A Federal Forum Provision could easily fall within either of these broad categories and, thus, is facially valid.
The Delaware Supreme Court decision then went on to note the practical effect of its decision as well. To wit:
When parallel state and federal actions are filed, no procedural mechanism is available to consolidate or coordinate multiple suits in state and federal court. The costs and inefficiencies of multiple cases being litigated simultaneously in both state and federal courts are obvious. The possibility of inconsistent judgments and rulings on other matters, such as stays of discovery, also exists. By directing 1933 Act claims to federal courts when coordination and consolidation are possible, FFPs classically fit the definition of a provision “for the management of the business and for the conduct of the affairs of the corporation.” (*footnotes/citations omitted)
It is further worth noting that one of the concerns of the lower court might have been a concern over whether the next step could be to mandate arbitration of all disputes. In speaking to this issue, the Court in dicta at fn. 169 stated that it might not look so favorably upon such provisions as they would violate DGCL Section 115.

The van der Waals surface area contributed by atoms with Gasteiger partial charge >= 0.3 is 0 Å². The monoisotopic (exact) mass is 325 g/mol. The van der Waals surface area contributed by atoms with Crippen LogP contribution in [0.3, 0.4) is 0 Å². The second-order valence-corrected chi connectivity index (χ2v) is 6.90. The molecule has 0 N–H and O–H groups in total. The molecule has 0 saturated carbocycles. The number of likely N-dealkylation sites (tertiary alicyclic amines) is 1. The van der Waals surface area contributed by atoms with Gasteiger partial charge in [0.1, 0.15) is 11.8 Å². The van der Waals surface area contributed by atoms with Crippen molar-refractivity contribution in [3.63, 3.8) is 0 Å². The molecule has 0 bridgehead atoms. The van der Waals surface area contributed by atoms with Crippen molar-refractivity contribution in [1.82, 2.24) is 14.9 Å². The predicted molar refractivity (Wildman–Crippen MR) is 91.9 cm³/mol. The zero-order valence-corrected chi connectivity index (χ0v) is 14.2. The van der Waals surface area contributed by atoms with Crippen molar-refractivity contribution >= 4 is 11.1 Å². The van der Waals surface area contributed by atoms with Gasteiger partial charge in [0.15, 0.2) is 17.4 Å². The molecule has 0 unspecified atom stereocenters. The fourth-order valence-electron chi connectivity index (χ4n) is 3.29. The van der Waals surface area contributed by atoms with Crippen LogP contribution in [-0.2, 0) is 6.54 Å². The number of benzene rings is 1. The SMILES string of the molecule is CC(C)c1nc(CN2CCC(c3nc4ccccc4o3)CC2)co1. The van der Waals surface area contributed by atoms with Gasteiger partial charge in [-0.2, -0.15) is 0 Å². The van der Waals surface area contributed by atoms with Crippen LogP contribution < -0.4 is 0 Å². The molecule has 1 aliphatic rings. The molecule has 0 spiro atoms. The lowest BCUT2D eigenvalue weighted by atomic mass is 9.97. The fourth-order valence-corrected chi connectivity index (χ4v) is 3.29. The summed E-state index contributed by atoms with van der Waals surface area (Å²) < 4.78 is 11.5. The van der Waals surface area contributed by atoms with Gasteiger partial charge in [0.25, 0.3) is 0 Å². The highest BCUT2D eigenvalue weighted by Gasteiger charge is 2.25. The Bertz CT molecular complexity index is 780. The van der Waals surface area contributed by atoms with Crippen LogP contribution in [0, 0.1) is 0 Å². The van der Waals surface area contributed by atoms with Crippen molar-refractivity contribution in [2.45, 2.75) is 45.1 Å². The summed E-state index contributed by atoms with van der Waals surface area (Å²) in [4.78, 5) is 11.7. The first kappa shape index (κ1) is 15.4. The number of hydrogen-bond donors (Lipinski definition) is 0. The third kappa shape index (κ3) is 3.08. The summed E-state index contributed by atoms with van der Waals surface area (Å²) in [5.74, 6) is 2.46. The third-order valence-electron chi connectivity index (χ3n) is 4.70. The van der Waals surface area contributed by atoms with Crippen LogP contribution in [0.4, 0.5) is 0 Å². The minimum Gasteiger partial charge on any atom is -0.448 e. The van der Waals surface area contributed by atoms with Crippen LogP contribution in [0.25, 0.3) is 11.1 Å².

Application of Sciabacucchi v Salzberg ruling to reduce liability exposure to Section 11/1933 Act
Delaware-incorporated public corporations are encouraged to review their charter and corporate bylaws, seeking advice of counsel to determine whether it is in the best interests of the Company, its officers and directors to implement forum selection clauses in their charters. Noting the history of other states following Delaware’s lead in the past, such consideration may also be warranted for non-Delaware incorporated public entities.
To learn more about how this ruling might further benefit your company, we recommend you discuss with your outside counsel potentially adding a federal forum provisions to your charter.